Then we returned to Ashok Uncle and Anita Aunty's house at around 7:15 PM. We had been invited to eat dinner at another officer's house, so we changed and freshened up, then left for their house. After that party, we came back, and I went immediately to sleep. What a tiring day!
Today our plan was to go the opposite direction as yesterday, and see the origin of the same Jhelum river we saw yesterday. This origin point is called Verinag. We drove eastward, following the Jhelum, in snow piled high. The Safari (the name of the vehicle) we were traveling in kept fishtailing in the snow. But it was exciting! We first went to go see a Beacon (Beacon is the name of the project that Ashok Uncle is heading) site, that is a tunnel through the Pir Panjal mountain for traffic going across the mountain. This is the road that connects Jammu and Kashmir to the rest of India, so it is really really important!! This is an avalanche prone area, so it was nerve wracking to drive through it. But it was exciting anyway! I took lots of pictures again, so I'll put those up soon. We went into the control room of the tunnel project, which was a "restricted access" zone, but of course, being with the Chief Engineer's wife we were granted access everywhere. There is one picture of the door where it says "Restricted Access: No Entry Without Permission" or something like that.
When we went inside the control room, there was an officer who was there to explain the workings of the control room. He explained every little detail of the board and how it works (it's just like how you see in the movies!). I almost cried, because these people are working so hard with such little resources! He explained to us every detail of that control board with such enthusiasm, as if he were about to turn it all on and show us how it works! The enthusiasm that all these members of the army have, is just unbelievable. It is so touching to see how much they care about their country... I mean, they continue to work day in and day out in such a dangerous area to do what they can for their country with what they have been given. The government helps the army none at all, and still they stand their ground protecting their land from invasions. I cannot say that I have been more emotionally charged in my life.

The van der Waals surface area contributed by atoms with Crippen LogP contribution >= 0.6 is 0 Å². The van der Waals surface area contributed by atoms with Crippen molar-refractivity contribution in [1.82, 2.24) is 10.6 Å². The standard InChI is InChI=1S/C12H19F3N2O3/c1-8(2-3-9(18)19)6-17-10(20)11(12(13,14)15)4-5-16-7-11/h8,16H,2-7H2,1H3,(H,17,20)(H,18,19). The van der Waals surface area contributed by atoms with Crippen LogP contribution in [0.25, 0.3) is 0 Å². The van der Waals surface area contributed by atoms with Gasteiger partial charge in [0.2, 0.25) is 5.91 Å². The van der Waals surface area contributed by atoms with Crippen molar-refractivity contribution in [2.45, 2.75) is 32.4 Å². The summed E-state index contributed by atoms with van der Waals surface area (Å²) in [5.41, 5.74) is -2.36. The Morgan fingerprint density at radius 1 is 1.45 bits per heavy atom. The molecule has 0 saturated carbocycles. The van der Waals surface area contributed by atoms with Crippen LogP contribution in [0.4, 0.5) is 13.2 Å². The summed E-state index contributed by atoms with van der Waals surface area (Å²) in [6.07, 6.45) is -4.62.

After we saw the tunnel project, we went to Verinag. It is the place where the Jhelum River originates. You'll simply have to see the pictures when I put them up to understand the impossible beauty that I saw there. I now understand the saying that "Kashmir is heaven on earth." What a breathtaking site. The Jhelum River originates at a spring, that spouts 450 gallons of water a second. The original architect who built this spot was from Mysore, in southern India. He put a huge metal plate on the spring with little holes in it to control the unimaginable force that used to be the spring. This controlled force is now a reservoir (which is such a beautiful spot, I tell you) that then feeds the river. Stemming from the reservoir is a little waterway that resembles exactly the waterway in front of the Taj Mahal. It was constructed for Shah Jahan, the king who created the Taj Mahal too. He built this spot as a haven for himself, and he wished to be buried here when he died. But that wish was left incomplete. I leave it up to the reader to do a little more research on the history of Shah Jahan and Verinag, for I myself don't know everything. The site itself is absolutely beautiful though, surrounded by pine trees that rise up majestically on the mountainside behind it, and in this season they are covered in snow so it looks totally breathtaking. (Of course, I took lots of pictures.) I plan on coming back to Kashmir in the summer. Anita Aunty tells me that it looks like a totally different place in the summertime. I'm excited! However, I don't know if I will actually be able to come back or not.
When we returned from Verinag, instead of going home, we went shopping for some souvenirs from Kashmir. The market was so full of life, I was surprised where all these people came from. Since today is Friday, there was Friday Namaaz at all the Masjids, and it was such a nice day, so everyone was out and about. It was nice to see so many people again that were not soldiers. I did not actually buy anything for myself, though my mom did get a good amount of things (maybe something for me), but tomorrow maybe I will get some little trinket or something. We'll see. Maybe an item of clothing? Who knows! We later returned home to eat dinner and now I am writing this blog entry. Anita Aunty just handed me the recipe for Kahva, I'm so pumped to make it!
Tomorrow my mom and I are flying back to Delhi. I will have laptop (and hopefully internet) access there, so I will try to upload all my pictures and also the rest of my blog entries that are pending, from the flight to India all the way to when we reached Kashmir!